The baseline characteristics were well matched between groups. The mean age was 64 years, three-quarters were male, and 27% had diabetes. Approximately 11% were asymptomatic and 18%, 45%, 18%, and 6% had angina in Canadian cardiovascular society (CCS) classes I, II, III, and IV, respectively. The study was halted prematurely by the data safety and monitoring board after enrollment of 1220 patients (n = 447 randomized to PCI, n = 441 randomized to medical therapy, and n = 332 patients enrolled in the registry) because of a highly significant difference between groups with respect to the primary endpoint (4.3% in the PCI group vs 12.7% in the medical group; P < 0.001). There was no difference in the rate of death or MI between the PCI and medical therapy groups. The difference in the composite primary endpoint was driven by a lower rate of urgent revascularization in the PCI group (1.6% vs 11.1%; hazard ratio [HR] 0.13, P < 0.001). Interestingly, the rates of death from MI and urgent revascularization were similar between the PCI group and those in the registry who had no significant stenoses at all. The authors conclude that in patients with stable CAD and functionally significant stenoses, FFR-guided PCI plus the best available medical therapy, as compared with the best available medical therapy alone, decreased the need for urgent revascularization. In patients without ischemia, the outcome appeared to be favorable with the best available medical therapy alone.
This study tested a strategy of treating ischemia-producing lesions with PCI plus medical therapy vs medical therapy alone and showed that PCI results in fewer urgent hospital admissions requiring revascularization. Previous studies have tested PCI vs medical therapy based on angiographic guidance, which may overestimate the functional significance of coronary lesions. This study adds to the growing body of literature that treating ischemia, rather than angiographic stenoses, should be our goal because it results in better outcomes. In addition, this trial used second-generation DES in all patients, whereas prior studies, such as the COURAGE trial, used predominantly bare-metal stents. These differences in trial design may contribute to the benefits of PCI over medical therapy alone.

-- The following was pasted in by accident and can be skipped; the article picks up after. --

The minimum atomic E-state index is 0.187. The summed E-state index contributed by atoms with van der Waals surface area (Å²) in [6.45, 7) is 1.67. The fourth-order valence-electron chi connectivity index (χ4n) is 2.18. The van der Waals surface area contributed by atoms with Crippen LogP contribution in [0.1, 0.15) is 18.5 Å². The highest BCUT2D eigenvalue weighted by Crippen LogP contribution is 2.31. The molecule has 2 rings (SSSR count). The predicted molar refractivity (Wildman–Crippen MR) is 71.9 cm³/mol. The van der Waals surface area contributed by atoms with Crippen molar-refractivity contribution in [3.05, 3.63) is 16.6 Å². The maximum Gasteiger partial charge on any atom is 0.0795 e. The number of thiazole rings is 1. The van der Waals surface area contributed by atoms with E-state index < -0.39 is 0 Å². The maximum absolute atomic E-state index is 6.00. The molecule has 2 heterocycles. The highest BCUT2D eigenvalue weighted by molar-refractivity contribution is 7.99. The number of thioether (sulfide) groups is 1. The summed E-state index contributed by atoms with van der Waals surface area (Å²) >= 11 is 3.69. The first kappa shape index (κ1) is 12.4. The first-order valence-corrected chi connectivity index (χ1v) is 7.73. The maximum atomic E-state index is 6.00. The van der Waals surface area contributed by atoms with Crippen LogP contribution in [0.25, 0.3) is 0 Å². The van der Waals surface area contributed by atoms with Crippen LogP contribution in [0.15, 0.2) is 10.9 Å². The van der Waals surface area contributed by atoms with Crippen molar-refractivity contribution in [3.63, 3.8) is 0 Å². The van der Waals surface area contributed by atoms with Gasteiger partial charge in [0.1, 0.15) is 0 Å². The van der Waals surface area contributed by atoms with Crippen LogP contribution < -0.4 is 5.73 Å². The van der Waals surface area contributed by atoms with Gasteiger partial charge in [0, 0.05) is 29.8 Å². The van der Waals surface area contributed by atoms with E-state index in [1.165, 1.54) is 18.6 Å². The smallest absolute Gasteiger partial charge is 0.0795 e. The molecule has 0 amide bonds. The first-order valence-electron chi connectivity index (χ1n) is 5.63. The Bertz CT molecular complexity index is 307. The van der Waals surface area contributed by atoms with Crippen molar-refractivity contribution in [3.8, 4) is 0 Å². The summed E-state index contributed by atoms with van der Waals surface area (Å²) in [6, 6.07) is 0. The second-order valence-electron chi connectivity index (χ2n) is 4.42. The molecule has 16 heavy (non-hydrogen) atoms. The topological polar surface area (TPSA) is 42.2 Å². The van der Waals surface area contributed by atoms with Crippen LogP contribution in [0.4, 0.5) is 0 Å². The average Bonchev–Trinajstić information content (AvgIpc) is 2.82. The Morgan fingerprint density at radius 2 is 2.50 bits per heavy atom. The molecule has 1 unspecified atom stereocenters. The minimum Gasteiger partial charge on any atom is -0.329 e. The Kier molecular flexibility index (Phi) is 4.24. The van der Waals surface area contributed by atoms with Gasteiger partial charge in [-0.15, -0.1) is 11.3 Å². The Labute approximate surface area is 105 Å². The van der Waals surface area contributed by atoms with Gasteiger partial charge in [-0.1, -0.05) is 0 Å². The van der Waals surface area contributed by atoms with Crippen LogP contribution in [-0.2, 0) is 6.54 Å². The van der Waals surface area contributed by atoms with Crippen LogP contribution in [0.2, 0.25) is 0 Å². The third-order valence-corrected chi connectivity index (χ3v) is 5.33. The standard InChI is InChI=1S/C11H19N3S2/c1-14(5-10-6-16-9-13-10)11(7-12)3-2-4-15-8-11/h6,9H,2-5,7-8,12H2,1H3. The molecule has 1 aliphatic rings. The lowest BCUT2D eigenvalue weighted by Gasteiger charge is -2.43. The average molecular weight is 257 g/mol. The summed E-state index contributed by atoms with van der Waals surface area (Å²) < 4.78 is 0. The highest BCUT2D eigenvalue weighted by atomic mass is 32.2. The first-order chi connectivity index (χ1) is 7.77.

Several limitations of the study should be noted. First, the data safety and monitoring board stopped the trial prematurely because the primary endpoint was reached in favor of PCI over medical therapy. The study was therefore effectively underpowered to determine any difference in MI or death; there was only a difference in the rate of urgent revascularization, and the follow-up period was very short (mean 7 months). Unfortunately, this leaves us with an incomplete dataset. How much importance should we place on the endpoint of urgent revascularization? The patients who had urgent revascularization were all admitted to the hospital and nearly half of these had elevated biomarkers, ECG changes, or both. Considering that there were eight times more of these in the medical therapy group than the PCI group, I think this is an endpoint worth taking into account. Second, clopidogrel was given to all patients in the PCI group, but was left to the physicians’ discretion in the medical therapy group. Prior studies have not shown significant benefit of dual antiplatelet therapy in patients with stable CAD, but it is possible there may have been some benefit in this trial. Third, we are not told of the cost-effectiveness of PCI vs medical therapy. There will likely be several follow-up manuscripts. The longer-term results of the FAME 2 trial are eagerly awaited.